Tuesday 22 November 2016 – Lunchtime seminar with Professor Galina Paramei (Psychology, Liverpool Hope University)

Image of Professor Galina Paramei

Professor Galina Paramei

Speaker: Professor Galina Paramei (Department of Psychology, Liverpool Hope University)
Title: Art expertise in construing meaning of representational and abstract artworks

Professor Galina Paramei’s research focuses primarily on colour vision: modelling colour perception in variant forms of colour vision; chromatic discrimination across the lifespan; changes in colour appearance caused by luminance variation; cross-cultural and bilingual studies of colour naming and colour categorisation. Another (non-mainstream) line of her research is related to cognitive mechanisms of perception of emotional facial expressions and of aesthetic appraisal of visual stimuli.

Perception of art implies elaboration – visual, affective and semantic. We asked whether and how art expertise affects aesthetic appreciation of artworks. Arts students (N=30; experts) and Psychology students (N=33, non-experts) rated 12 Representational and 12 Abstract paintings, all from 1900-1935, on six evaluative / affective semantic differential scales. Relative to non-experts, experts rated Abstract artworks as more Interesting, Beautiful, Informative and Sophisticated, distinguishing them less markedly from Representational artworks. Factor analysis resulted in a two-factor solution. The first factor, contrasting Abstract and Representational paintings, appeared more salient for non-experts. In contrast, the second factor, Warm-Cool, separating vibrantly-coloured paintings from those with a blue-dominated/dull palette, was more salient for experts. While non-experts exaggerated differences between Abstract and Representational paintings, experts appraised these two types of art similarly, attending more to artwork collative properties. We conclude that appreciation of art by experts involves ‘cognitive mastery’ (Leder et al., 2004), viz. more complex, cues-based visual schemata which equip art experts with more sophisticated strategies for parsing ‘visual rightness’ (“good” structural organisation) from an image to construe its visual meaning.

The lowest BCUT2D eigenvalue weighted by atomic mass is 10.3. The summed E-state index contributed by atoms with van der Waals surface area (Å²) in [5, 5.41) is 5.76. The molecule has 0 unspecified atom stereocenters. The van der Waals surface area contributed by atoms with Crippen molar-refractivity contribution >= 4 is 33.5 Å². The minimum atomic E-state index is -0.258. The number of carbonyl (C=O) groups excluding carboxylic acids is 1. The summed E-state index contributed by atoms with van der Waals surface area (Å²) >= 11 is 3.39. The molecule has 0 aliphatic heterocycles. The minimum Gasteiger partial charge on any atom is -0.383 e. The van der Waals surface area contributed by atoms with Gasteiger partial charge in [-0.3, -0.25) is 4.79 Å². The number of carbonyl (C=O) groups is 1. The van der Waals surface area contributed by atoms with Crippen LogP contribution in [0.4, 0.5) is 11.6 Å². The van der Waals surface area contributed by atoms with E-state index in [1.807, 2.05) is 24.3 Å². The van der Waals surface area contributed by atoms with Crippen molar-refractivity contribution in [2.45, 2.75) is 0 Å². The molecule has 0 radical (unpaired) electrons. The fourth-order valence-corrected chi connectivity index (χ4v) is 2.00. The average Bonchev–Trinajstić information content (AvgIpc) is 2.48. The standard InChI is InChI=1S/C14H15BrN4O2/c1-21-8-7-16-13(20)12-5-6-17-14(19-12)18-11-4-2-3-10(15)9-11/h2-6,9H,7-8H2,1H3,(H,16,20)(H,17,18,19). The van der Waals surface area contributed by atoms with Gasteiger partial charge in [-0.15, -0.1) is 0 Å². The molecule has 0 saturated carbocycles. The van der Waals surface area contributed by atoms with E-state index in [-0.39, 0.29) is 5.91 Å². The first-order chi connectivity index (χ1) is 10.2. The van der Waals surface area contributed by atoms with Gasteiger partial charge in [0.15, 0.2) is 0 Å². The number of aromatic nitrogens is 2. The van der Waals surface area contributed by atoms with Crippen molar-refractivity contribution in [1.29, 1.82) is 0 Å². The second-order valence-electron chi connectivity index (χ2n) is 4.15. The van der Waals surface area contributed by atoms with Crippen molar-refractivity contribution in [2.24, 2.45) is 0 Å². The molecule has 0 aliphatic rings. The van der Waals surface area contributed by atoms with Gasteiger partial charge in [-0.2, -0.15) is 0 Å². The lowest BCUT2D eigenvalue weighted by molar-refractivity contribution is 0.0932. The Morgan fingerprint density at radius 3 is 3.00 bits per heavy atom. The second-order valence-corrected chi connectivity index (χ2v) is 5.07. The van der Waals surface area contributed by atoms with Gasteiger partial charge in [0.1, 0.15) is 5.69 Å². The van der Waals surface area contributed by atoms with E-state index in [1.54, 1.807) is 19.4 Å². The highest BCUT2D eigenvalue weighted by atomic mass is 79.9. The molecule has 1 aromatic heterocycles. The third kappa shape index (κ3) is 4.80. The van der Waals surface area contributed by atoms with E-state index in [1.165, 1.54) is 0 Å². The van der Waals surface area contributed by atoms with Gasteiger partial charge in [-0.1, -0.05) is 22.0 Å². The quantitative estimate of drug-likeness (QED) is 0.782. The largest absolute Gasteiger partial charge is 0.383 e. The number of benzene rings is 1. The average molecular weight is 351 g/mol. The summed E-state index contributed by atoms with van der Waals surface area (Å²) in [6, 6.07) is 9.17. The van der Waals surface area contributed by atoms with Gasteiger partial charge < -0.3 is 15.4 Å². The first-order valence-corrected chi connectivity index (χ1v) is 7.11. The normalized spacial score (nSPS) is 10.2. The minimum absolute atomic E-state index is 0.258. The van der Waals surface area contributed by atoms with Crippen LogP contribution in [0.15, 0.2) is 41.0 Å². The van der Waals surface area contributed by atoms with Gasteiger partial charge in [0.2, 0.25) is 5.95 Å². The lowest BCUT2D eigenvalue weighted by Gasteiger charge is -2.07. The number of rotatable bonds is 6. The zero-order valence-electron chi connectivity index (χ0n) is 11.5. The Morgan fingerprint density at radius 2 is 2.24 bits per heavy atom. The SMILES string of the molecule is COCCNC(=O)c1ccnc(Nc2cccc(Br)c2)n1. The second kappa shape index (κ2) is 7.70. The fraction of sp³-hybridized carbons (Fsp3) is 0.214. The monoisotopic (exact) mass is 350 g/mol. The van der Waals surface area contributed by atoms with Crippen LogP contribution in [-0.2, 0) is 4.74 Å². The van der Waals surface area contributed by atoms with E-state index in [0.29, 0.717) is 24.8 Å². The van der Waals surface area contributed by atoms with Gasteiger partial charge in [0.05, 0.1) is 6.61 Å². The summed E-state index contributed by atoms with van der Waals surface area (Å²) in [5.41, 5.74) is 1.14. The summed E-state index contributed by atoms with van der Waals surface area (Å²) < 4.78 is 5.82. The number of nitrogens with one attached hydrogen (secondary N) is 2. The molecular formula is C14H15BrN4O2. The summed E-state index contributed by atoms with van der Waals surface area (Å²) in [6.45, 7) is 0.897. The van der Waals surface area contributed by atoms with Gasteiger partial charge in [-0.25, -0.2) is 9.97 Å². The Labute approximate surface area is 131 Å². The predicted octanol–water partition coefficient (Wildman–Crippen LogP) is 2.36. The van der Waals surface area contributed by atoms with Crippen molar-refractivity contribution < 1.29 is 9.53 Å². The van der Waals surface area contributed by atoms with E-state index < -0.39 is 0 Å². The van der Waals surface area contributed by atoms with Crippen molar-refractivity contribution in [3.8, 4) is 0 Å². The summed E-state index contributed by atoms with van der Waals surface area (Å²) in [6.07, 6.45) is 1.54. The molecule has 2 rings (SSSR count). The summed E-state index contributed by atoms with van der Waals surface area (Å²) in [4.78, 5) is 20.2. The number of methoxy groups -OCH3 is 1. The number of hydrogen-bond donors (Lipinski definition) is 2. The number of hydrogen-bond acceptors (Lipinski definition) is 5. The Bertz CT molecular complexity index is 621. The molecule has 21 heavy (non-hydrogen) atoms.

1.00PM – 2.00PM

See here for details of other seminars in the series.

All SHU staff and students are welcome to attend the C3RI Lunchtime Research Seminars. If you are from outside of the University and would like to attend a seminar, please email C3RI Administrator to arrange entry.